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Upon the heels of this, by'another message he also informed them of, and congratulated them upon, the arrival

of the transports, with the forces and artillery destined forv

the American service in Virginia; after which he proceeded, as in the last session, to say, “that his majesty’s care and affection for his subjects in America having ind need him to so large and seasonable an assistance, for the recovery of those possessions which the French, contrary to the faith of

"treaties, had seized, they would be greatly wanting to them

selves if they neglected the opportunity to frustrate the attempts of that perfidious people; that to render his majesty’s measures effectual, it was expected, that the colonies should raise an additional number of forces, and should furnish provisionsiand all necessaries to those employed for their protection; as they would see by a letter from the earl of Hali~ fax, and ariother from general Braddock, which were to be laid before them; that this being so reasonable in itself, he could not doubt its being readily complied with by all the provinces, in proportion to their abilities; and he hoped, that as Pennsylvania wasithe most interested in the event, they would exert themselves as became the representatives of a province actually invaded, and having their all depending on the success of the present enterprize; that he earnestly be~ ‘sought them to consider/what might be the consequence of their refusing to grant the necessary supplies, as they might be assured his majesty would not condescend to recommend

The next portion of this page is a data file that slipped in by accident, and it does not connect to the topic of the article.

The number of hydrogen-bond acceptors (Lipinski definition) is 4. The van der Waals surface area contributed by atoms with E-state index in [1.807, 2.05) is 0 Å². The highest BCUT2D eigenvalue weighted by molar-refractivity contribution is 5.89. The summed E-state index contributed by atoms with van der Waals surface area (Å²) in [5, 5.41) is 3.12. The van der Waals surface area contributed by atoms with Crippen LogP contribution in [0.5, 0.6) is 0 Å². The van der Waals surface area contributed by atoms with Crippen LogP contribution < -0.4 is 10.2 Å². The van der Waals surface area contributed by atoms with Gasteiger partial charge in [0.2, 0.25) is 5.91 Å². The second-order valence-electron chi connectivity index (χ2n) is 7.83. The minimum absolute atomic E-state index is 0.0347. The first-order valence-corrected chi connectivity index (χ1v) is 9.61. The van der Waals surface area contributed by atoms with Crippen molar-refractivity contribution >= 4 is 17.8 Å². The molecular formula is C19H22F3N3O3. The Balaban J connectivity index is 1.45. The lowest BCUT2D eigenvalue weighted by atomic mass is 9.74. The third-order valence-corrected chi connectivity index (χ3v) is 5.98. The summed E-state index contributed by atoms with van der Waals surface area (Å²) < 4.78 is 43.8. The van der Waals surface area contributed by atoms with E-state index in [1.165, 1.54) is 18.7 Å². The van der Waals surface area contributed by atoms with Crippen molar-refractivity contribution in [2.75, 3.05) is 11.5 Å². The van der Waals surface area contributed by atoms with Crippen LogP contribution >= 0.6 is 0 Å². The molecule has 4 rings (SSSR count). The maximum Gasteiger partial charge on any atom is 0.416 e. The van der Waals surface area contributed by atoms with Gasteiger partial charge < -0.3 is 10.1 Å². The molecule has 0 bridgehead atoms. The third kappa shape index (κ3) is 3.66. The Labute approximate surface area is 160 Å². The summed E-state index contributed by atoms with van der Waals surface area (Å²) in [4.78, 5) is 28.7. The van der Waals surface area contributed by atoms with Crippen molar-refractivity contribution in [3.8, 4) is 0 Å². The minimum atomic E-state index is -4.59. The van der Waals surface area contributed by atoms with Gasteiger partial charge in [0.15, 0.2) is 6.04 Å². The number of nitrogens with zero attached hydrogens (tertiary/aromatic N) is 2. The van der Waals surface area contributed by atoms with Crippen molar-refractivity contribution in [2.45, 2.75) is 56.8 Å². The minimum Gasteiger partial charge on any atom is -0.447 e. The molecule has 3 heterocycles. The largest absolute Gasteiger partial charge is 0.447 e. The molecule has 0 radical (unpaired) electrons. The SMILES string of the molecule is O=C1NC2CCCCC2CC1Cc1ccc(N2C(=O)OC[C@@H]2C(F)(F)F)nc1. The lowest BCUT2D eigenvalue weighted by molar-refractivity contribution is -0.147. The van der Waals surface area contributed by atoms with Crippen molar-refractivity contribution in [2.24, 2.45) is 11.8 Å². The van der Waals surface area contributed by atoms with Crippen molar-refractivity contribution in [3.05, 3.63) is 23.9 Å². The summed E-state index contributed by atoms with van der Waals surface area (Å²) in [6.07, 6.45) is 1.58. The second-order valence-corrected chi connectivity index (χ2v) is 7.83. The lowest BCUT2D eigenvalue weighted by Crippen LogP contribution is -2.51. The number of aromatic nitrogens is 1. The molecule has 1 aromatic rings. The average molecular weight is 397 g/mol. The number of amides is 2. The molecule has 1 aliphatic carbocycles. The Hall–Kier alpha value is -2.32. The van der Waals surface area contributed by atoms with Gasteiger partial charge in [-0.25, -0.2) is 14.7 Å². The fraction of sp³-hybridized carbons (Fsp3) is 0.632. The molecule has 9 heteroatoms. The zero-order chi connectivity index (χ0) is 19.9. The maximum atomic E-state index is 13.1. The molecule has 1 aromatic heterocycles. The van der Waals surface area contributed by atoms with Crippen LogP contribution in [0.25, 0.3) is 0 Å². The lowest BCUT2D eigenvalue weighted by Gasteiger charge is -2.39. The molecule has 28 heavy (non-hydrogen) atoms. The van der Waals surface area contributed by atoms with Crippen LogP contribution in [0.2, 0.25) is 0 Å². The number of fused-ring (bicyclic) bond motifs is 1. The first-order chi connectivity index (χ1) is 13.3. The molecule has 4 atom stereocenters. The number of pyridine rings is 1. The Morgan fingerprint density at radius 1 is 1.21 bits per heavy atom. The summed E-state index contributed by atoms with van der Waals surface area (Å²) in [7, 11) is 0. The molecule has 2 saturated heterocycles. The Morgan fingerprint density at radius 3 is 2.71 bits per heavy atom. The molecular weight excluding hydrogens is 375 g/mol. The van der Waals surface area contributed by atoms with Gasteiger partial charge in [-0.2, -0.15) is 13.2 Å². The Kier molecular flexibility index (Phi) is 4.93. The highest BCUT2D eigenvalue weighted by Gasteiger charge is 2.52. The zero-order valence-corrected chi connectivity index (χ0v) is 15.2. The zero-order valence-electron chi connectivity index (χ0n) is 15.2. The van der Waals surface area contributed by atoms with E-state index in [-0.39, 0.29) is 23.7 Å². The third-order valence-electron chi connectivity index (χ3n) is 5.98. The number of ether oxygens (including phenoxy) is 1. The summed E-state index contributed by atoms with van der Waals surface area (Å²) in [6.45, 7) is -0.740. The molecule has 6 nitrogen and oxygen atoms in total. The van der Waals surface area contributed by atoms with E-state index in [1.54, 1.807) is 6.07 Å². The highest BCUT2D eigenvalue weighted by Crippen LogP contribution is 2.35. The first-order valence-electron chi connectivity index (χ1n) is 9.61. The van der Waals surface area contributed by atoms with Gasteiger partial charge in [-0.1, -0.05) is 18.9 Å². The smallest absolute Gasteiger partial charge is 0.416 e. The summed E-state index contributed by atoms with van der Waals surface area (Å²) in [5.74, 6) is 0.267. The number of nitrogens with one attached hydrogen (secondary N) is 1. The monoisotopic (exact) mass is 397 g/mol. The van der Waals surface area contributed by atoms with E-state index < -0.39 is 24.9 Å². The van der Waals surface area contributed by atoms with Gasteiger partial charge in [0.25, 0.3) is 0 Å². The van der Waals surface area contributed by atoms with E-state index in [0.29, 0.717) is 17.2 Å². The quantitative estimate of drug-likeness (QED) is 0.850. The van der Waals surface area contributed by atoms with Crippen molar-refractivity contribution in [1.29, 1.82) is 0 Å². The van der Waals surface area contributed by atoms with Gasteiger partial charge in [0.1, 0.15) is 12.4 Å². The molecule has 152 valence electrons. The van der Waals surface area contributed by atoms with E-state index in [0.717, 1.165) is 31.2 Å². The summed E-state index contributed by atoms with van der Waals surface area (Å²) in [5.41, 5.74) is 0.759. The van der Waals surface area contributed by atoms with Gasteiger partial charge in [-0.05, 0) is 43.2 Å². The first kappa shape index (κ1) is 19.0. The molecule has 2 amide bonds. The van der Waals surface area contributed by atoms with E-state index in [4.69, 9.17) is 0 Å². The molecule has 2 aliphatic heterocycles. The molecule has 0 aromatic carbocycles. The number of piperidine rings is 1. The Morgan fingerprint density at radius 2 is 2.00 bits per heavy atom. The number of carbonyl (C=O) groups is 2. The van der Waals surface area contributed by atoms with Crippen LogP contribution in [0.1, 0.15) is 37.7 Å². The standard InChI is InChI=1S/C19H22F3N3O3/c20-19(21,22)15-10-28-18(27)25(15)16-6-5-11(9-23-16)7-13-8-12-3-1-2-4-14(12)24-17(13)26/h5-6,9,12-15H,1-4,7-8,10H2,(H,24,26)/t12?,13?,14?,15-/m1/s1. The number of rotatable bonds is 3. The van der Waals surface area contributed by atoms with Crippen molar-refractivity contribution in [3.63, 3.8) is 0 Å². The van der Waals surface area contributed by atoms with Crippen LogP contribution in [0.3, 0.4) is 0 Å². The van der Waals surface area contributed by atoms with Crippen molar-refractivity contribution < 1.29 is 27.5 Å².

to them in vain the making provision for their own defence,

but would doubtless, upon their refusal, be enabled by his parliament to oblige those who reaped the immediate benefit of such a chargeable protection to contribute their proportion of it; and that if by a disappointment in the articles expected to be supplied by them, the great expence the nation had been put to for the security of these invaluable, branches of the British empire, should be rendered unavail} able, they could not but think they would justly draw upon themselves the resentment of his majesty, and a British par

liament.”
A a

How unusual soever such language was on such occasions, and how inconsistent soever with the claims and rights of freemen, the assembly not only stifled their resentments of

it, but proceeded the very same day to do all that was re

\quired of them with' all the alacrity imaginable. Twenty-five thousand pounds was the sum'they granted to the king’s use: five thousand pounds of it was appropriated for the sum borrowed for the service at the last sitting; . ten thousand pounds for the purchase of provisions, at the request of the government of Massachusett’s-bay, for victual— ling their forces; five thousand pounds, to answer the occasional draughts of general Braddock: and the remaining five thousand for the ‘maintenance of such Indians as had taken refuge in the province, and other contingent expences ' in their votes expressed: and the whole was to be raised by

a an emission of paper bills to the same amount,‘ and to be

sunk by an extension of the excise for ten years.

If the other part of the former bill concerning torn and ragged bills, was mentioned, or at all insisted upon, it could not be carried; theimajority on this occasion resolving, that no provincial consideration of that kind should furnish the least pretence for any obstruction to the general service.